Despite the impact of Covid-19 and resulting changes that many organizations now face within their business processes, the process of managing change and supporting adoption still starts and ends in the same place, as it always has.

What is known as ‘change management’ really has two distinct phases, with five key components in each: pre first go live (change management) and post go live (adoption and embedding).

This first of our better business outcomes blog series explores this first phase and the five key steps for successful change management.

What is meant by ‘change management’?

Change management is focused on the activities that need to take place in order to get people ready for changing how they work.  This begins at the outset of your project and continues up to your first go live or the beginning of a pilot phase.

Your change management plan should start even before  the very beginning of the project at the business case stage and last until your first go live.  Depending on how your project is structured, this may be a full organizational deployment or a targeted pilot.

What does a successful source-to-pay change management project look like?

Step One – Understanding how we will measure success and the vision for the future

  • We often think we know how to do this however it’s never quite as straightforward as expected. In a Covid-19 world where many people work remotely, it’s more important than ever for our ‘destination’ to be simple and clear.  A favorite and simple approach is the use of OKRs (objectives and key results).
  • Ensure that the whole project team with cross functional representation from Procurement, Finance, IT and Business end users are educated on the outcomes required, the way in which you will work together and agree the principles to work by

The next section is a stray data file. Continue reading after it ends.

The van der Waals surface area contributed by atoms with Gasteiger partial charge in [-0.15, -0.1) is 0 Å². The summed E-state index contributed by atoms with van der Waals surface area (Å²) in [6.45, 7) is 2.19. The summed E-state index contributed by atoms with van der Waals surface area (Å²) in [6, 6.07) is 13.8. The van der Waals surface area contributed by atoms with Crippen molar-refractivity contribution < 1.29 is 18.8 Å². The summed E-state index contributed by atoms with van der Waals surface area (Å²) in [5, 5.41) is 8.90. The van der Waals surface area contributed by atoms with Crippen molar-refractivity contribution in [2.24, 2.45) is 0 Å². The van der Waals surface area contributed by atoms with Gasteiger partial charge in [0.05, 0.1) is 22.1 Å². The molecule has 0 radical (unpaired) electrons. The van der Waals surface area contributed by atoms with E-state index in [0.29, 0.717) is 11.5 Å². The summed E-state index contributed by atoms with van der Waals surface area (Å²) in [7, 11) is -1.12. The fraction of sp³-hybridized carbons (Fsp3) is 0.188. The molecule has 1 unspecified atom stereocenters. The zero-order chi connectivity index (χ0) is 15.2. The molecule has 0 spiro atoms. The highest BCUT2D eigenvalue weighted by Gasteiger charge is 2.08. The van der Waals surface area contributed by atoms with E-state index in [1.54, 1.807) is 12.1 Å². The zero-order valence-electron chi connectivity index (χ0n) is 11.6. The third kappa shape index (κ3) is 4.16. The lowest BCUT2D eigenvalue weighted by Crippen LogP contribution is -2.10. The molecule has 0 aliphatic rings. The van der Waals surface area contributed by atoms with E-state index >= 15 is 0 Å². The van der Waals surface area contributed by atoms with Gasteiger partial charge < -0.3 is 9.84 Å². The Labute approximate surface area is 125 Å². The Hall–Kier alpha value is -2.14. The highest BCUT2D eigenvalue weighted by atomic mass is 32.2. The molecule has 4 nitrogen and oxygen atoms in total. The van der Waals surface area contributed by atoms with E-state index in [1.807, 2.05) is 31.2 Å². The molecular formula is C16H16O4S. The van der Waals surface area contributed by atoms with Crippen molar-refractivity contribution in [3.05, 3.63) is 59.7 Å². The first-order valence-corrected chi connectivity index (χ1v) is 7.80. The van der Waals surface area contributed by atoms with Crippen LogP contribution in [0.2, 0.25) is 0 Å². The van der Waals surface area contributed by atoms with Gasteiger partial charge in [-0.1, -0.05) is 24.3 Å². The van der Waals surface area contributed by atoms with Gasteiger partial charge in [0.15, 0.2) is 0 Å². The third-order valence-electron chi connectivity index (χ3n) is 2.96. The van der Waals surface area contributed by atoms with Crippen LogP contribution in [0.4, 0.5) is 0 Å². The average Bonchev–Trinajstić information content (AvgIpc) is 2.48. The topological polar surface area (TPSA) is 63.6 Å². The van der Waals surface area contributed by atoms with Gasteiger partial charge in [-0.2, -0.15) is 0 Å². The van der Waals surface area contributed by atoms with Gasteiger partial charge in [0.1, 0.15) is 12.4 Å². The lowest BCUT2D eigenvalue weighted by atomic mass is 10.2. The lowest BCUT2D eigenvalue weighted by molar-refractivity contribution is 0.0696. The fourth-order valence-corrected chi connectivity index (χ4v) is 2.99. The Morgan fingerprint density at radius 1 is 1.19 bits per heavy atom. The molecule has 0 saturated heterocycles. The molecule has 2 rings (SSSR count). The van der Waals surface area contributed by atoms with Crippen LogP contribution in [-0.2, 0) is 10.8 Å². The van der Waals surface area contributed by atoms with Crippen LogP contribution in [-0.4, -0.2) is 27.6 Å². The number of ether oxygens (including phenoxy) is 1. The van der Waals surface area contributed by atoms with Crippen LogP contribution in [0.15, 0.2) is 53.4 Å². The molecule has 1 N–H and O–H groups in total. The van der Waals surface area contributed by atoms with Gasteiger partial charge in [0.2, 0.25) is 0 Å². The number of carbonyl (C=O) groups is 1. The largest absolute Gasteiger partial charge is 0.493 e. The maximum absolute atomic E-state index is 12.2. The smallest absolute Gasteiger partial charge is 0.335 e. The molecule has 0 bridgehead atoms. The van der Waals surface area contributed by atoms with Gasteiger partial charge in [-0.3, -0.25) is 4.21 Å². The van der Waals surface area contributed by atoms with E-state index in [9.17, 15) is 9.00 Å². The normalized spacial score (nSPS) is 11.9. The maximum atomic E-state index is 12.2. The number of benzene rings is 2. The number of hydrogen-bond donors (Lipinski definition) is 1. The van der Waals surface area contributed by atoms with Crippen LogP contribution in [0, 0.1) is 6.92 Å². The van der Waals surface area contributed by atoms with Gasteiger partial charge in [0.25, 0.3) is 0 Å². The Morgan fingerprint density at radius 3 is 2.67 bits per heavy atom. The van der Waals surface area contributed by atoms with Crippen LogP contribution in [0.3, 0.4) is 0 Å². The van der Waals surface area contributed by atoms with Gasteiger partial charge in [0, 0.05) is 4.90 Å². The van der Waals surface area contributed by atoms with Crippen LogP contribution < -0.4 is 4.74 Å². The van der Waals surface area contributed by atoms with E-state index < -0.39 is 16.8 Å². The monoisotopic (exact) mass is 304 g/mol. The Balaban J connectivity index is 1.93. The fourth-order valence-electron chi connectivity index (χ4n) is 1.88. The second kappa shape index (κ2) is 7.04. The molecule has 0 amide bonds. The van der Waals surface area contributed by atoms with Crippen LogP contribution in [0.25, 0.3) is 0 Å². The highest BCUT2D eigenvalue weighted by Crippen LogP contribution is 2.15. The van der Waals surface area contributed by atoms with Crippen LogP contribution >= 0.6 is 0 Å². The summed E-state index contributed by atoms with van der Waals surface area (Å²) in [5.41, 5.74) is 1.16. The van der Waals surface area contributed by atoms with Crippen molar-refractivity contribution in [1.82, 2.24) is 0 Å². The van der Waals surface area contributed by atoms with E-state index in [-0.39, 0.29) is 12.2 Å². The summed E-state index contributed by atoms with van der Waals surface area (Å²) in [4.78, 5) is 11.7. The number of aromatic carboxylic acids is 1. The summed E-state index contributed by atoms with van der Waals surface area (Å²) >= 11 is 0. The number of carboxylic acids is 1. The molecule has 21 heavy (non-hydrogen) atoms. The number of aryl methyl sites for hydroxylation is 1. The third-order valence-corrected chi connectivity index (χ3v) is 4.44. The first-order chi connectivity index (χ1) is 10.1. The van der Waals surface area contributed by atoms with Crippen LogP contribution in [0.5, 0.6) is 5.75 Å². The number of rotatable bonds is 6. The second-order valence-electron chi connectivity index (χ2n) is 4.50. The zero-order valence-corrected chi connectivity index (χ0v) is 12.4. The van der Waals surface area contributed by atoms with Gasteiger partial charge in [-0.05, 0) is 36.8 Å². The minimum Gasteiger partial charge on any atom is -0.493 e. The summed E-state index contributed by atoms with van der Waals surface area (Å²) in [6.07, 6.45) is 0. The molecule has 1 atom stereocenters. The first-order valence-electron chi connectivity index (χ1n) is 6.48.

Key take-aways:

  • Simplicity and clarity are more important than ever to keep people on track.
  • If you are not experienced at setting goals and a vision in this way, invest in expert help.

Step Two – Understanding who is affected and how

  • Personas – those who do the work. It’s important to use an approach, whereby the design and configuration of the solution is built to drive ease of use for each Persona, to be able to map out what happens in the real world, not what the policy or process says should happen, and to understand the pain points and priorities of these groups.  Also mapping out in detail, the processes they will need to follow and sense-checking this with them. This will uncover a variety of useful information such as exceptions and habits that may need to be different in the future.
  • Stakeholders – consider how a changed process or available data may impact the leadership and management of the organization. What information and involvement are they going to require? In a Covid-19 world, understanding how stakeholders will access information and the best way to manage their conversation preferences when you are not available ‘in person’ is vital.

Key take-aways:

  • Ensure you have a reliable conference call platform to conduct interviews and process observations.
  • Create some simple visuals to help the end-user understand what you need from them as part of the persona process as well as understand how important they are to the successful adoption of the new way of working.